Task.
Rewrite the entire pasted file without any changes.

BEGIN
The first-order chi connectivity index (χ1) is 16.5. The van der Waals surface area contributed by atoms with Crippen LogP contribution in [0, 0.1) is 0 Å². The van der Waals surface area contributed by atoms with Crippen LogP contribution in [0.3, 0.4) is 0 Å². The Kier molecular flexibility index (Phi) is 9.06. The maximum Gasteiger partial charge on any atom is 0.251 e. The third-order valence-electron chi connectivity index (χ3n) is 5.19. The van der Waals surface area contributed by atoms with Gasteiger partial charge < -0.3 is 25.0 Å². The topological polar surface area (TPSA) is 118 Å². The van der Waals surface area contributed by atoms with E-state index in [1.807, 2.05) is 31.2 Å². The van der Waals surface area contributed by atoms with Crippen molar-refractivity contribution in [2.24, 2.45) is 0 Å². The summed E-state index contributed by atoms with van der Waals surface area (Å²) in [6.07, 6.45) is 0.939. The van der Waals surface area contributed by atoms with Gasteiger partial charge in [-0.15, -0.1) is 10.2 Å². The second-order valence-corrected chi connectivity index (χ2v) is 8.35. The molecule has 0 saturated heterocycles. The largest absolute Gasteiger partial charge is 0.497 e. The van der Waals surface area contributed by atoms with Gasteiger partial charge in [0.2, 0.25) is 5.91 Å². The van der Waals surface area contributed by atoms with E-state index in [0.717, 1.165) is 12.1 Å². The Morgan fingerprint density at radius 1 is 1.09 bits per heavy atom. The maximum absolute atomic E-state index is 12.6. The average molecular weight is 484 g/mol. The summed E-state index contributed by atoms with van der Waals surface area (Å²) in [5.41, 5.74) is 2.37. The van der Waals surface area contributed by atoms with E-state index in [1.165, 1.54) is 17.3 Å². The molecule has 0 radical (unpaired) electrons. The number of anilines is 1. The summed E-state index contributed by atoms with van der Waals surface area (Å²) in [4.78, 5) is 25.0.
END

The first-order chi connectivity index (χ1) is 16.5. The van der Waals surface area contributed by atoms with Crippen LogP contribution in [0, 0.1) is 0 Å². The van der Waals surface area contributed by atoms with Crippen LogP contribution in [0.3, 0.4) is 0 Å². The Kier molecular flexibility index (Phi) is 9.06. The maximum Gasteiger partial charge on any atom is 0.251 e. The third-order valence-electron chi connectivity index (χ3n) is 5.19. The van der Waals surface area contributed by atoms with Gasteiger partial charge < -0.3 is 25.0 Å². The topological polar surface area (TPSA) is 118 Å². The van der Waals surface area contributed by atoms with E-state index in [1.807, 2.05) is 31.2 Å². The van der Waals surface area contributed by atoms with Crippen molar-refractivity contribution in [2.24, 2.45) is 0 Å². The summed E-state index contributed by atoms with van der Waals surface area (Å²) in [6.07, 6.45) is 0.939. The van der Waals surface area contributed by atoms with Gasteiger partial charge in [-0.15, -0.1) is 10.2 Å². The second-order valence-corrected chi connectivity index (χ2v) is 8.35. The molecule has 0 saturated heterocycles. The largest absolute Gasteiger partial charge is 0.497 e. The van der Waals surface area contributed by atoms with Gasteiger partial charge in [0.2, 0.25) is 5.91 Å². The van der Waals surface area contributed by atoms with E-state index in [0.717, 1.165) is 12.1 Å². The Morgan fingerprint density at radius 1 is 1.09 bits per heavy atom. The maximum absolute atomic E-state index is 12.6. The average molecular weight is 484 g/mol. The summed E-state index contributed by atoms with van der Waals surface area (Å²) in [5.41, 5.74) is 2.37. The van der Waals surface area contributed by atoms with E-state index in [1.165, 1.54) is 17.3 Å². The molecule has 0 radical (unpaired) electrons. The number of anilines is 1. The summed E-state index contributed by atoms with van der Waals surface area (Å²) in [4.78, 5) is 25.0.